For elective surgery, I would personally recommend that people try to be scheduled early in the day (like 8 a.m. or so). You don’t want to be a surgeon’s 4th or 5th prostatectomy of the day, being operated on by a weary crew. Nor do you want to have brain surgery for a tumor in the evening, when all but one pathologist has gone home for the day and intradepartmental consults are not available for frozen sections…but that’s a separate peeve.

and those 12 hours for the heart includes the time it takes to send the heart from the donor to the recipient. Organs are used by region so they don’t send a NY heart to San Fran but the flight could still be a few hours. They use private planes to send organs, not commercial flights.

Donor hearts have an extremely limited shelf life.

So “schedule” is perhaps the wrong word. It’s really more like, “the heart will be here at 1:00 a.m. Be ready.”

I’ve often heard this same thing. Apparently surgical outcomes are measurably worse after lunch because the doctors are become fatigued and their circadian rhythm is naturally dropping. I’ve also heard the death rate spikes in the summer, because that’s when the new graduates are starting.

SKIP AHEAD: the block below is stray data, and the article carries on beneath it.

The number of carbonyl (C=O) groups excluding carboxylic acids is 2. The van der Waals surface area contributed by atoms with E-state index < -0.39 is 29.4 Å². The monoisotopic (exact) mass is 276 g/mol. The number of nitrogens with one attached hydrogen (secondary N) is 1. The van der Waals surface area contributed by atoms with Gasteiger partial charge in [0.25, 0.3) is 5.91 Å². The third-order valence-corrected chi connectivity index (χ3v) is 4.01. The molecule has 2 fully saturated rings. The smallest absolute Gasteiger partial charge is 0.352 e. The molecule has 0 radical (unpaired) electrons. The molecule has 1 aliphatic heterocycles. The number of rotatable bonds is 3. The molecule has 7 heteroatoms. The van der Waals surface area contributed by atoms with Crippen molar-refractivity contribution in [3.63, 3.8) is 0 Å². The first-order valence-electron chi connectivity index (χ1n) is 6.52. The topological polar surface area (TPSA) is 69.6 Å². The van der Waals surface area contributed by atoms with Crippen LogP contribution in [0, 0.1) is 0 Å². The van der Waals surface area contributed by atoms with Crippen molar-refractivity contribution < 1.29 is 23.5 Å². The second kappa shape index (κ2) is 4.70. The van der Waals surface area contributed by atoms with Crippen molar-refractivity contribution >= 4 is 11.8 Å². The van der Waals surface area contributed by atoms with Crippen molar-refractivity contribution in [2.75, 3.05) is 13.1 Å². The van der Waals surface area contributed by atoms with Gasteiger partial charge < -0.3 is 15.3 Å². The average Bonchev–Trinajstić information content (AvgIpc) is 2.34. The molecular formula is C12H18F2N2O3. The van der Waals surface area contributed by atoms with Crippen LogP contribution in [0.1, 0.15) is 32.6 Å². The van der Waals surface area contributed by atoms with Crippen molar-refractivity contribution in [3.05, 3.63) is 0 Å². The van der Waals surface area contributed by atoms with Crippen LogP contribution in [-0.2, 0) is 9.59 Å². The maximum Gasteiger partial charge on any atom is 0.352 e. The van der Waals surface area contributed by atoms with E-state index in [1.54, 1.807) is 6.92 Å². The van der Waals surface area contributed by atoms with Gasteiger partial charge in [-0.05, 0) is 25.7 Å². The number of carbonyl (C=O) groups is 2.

My mom is a retired nurse anesthetist, CRNA. She went into work every morning at 5:45 AM. They had the first patient on the table by 6:45. She got home by 4 if she was lucky. Sometimes it was 6 or later.

She did that for 30 years. Mom did eye surgery exclusively for six years before retirement. The opthalmologist liked to start at 6AM. So she got there at 5:15AM. But they always finished by noon and she came home. The opthalmologist saw patients in the afternoon.

Mom covered call and handled cases at night. But they were considered emergencies.

Rule #1: Don’t forget the heart!

Understood, but unless I am missing something … this surgery was scheduled at least several days in advance. Maybe I am wrong about that.

EDIT: upon reading the beginning of the article again, and looking at the iPhone image of the texts sent, the patient might actually have only been notified something like 14 or 15 hours in advance of the surgery. The patient texted the journalist at 12:45 p.m. that he would be having the transplant at 1 a.m.